Now he signed up with the German secret service (to serve as a double agent—while traveling to church conferences over Europe, he was supposed to be collecting information about the places he visited, but he was, instead, trying to help Jews escape Nazi oppression). Bonhoeffer also became a part of a plot to overthrow, and later to assassinate, Hitler.
As his tactics were changing, he had gone to America to become a guest lecturer. But he couldn’t shake a feeling of responsibility for his country. Within months of his arrival, he wrote theologian Reinhold Niebuhr, “I have made a mistake in coming to America. I must live through this difficult period in our national history with the Christian people of Germany. I will have no right to participate in the reconstruction of Christian life in Germany after the war if I do not share the trials of this time with my people.”
Bonhoeffer, though privy to various plots on Hitler’s life, was never at the center of the plans. Eventually his resistance efforts (mainly his role in rescuing Jews) was discovered. On an April afternoon in 1943, two men arrived in a black Mercedes, put Bonhoeffer in the car, and drove him to Tegel prison.
Bonhoeffer spent two years in prison, corresponding with family and friends, pastoring fellow prisoners, and reflecting on the meaning of “Jesus Christ for today.” As the months progressed, be began outlining a new theology, penning enigmatic lines that had been inspired by his reflections on the nature of Christian action in history...
He said, “To be a Christian does not mean to be religious in a particular way, to make something of oneself (a sinner, a penitent, or a saint) on the basis of some method or other, but to be a man—not a type of man, but the man that Christ creates in us. It is not the religious act that makes the Christian, but participation in the sufferings of God in the secular life.”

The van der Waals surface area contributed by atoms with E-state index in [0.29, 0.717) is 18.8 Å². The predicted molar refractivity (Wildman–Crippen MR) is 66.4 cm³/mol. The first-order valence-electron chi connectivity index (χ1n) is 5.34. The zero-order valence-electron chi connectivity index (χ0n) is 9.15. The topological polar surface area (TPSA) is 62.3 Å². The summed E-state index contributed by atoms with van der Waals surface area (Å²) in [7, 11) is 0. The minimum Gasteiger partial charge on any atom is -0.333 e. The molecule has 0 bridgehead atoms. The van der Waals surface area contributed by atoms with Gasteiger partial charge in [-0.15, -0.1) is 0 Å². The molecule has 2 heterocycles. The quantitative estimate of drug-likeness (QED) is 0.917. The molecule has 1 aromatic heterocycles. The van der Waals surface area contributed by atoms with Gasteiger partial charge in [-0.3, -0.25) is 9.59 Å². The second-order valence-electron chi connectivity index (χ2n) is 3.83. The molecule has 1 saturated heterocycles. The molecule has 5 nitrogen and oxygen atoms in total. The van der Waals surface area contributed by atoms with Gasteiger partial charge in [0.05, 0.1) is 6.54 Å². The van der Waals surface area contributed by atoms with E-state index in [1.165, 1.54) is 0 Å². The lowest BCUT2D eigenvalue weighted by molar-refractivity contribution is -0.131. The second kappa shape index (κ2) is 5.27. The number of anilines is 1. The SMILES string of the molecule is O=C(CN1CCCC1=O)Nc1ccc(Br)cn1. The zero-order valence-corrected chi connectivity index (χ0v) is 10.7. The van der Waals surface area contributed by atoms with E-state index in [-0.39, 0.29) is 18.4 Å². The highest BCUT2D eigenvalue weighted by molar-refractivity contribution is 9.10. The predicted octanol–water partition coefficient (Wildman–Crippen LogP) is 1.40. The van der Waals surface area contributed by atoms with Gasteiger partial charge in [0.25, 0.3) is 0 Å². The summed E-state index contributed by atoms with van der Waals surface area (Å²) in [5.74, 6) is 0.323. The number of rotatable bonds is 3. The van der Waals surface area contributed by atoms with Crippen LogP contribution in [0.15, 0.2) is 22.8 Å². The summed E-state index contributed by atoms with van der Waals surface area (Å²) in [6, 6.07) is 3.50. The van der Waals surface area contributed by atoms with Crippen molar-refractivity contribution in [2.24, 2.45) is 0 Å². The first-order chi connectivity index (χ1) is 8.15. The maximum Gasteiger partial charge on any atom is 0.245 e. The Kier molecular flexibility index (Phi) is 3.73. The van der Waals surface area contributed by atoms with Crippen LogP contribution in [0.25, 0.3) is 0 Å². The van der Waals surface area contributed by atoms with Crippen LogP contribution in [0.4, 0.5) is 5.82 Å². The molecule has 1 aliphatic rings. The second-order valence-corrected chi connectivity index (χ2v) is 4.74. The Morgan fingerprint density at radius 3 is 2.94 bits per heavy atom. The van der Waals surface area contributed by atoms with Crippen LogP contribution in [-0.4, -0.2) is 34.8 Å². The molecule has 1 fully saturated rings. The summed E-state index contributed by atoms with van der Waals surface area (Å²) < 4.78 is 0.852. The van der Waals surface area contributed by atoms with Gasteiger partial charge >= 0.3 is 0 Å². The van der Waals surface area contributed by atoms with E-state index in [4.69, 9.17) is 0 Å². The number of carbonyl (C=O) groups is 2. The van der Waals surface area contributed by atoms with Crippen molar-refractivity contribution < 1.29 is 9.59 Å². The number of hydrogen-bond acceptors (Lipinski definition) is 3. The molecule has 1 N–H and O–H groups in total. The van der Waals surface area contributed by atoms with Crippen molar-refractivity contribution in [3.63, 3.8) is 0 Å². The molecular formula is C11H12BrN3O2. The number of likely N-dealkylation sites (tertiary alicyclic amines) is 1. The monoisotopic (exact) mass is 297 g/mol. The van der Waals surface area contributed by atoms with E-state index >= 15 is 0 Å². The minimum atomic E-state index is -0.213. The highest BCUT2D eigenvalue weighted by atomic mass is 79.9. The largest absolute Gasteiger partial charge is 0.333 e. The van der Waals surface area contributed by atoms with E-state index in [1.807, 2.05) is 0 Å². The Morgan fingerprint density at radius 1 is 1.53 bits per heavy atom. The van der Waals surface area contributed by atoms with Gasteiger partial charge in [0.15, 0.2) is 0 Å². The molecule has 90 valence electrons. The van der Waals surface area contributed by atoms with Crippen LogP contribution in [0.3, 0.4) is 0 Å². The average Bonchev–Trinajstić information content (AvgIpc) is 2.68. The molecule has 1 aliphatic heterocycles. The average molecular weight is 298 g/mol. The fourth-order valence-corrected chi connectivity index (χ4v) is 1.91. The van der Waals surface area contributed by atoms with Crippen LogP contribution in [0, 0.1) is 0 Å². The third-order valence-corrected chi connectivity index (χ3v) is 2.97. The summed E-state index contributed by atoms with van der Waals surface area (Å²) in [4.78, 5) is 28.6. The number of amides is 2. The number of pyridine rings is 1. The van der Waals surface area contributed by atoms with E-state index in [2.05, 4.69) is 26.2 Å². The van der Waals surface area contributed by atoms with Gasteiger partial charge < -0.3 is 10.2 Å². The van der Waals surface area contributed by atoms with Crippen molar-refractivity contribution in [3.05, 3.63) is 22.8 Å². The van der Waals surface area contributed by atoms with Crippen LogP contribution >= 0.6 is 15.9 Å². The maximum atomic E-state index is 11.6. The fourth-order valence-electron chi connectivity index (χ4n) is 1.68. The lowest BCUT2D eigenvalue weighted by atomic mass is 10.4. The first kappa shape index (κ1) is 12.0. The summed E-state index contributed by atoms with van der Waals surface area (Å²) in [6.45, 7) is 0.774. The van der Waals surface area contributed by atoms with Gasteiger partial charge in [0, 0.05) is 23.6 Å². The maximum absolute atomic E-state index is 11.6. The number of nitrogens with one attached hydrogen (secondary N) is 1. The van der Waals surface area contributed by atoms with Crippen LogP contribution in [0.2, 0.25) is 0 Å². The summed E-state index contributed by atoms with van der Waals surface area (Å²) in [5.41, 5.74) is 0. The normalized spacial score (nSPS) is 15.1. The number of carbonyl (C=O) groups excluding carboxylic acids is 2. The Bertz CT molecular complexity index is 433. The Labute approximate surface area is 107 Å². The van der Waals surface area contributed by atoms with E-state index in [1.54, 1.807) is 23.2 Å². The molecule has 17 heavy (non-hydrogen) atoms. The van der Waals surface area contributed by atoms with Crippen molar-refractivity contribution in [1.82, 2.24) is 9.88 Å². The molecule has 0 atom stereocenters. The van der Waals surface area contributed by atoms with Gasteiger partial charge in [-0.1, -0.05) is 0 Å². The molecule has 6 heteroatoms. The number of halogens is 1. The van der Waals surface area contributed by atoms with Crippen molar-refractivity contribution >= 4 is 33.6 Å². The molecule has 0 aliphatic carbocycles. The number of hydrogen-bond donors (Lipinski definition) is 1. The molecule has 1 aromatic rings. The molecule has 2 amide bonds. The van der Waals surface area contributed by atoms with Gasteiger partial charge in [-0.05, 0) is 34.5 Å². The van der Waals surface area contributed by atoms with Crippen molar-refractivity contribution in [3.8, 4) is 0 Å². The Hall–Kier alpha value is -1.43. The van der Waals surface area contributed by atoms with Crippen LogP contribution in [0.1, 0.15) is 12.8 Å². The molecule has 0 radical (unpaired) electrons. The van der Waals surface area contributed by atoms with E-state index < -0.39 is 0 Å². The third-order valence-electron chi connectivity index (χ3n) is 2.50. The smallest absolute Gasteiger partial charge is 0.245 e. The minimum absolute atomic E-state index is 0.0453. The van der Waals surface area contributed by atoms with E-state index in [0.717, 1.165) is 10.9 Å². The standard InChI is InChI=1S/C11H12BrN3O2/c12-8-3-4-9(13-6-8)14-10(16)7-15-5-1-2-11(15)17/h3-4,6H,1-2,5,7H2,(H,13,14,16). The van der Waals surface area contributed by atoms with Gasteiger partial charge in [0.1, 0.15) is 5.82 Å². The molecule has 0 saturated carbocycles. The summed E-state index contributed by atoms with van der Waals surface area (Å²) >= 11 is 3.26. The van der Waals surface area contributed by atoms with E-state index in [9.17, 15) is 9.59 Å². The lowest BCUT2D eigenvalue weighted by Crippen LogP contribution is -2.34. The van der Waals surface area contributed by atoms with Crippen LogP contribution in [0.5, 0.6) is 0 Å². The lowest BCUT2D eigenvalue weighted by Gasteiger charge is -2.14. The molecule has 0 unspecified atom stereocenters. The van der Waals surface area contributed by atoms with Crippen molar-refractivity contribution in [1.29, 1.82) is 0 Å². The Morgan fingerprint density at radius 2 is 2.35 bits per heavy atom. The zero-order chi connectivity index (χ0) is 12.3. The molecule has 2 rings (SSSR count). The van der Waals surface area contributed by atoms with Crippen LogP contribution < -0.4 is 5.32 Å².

Eventually, Bonhoeffer was transferred from Tegel to Buchenwald and then to the extermination camp at Flossenbürg. On April 9, 1945, one month before Germany surrendered, he was hanged with six other resisters.
A decade later, a camp doctor who witnessed Bonhoeffer’s hanging described the scene: “The prisoners … were taken from their cells, and the verdicts of court martial read out to them. Through the half-open door in one room of the huts, I saw Pastor Bonhoeffer, before taking off his prison garb, kneeling on the floor praying fervently to his God. I was most deeply moved by the way this lovable man prayed, so devout and so certain that God heard his prayer. At the place of execution, he again said a prayer and then climbed the steps to the gallows, brave and composed. His death ensued in a few seconds. In the almost 50 years that I have worked as a doctor, I have hardly ever seen a man die so entirely submissive to the will of God.” (Taken from Christianity Today.)
Short MOVIE CLIP from Schindler’s List by Spielberg
Schindler sees the child and makes his decision to rescue as many Jews as possible before they are sent to the death camps. (Difficult scenes) Turn up sound and click off of any pop-up commercial.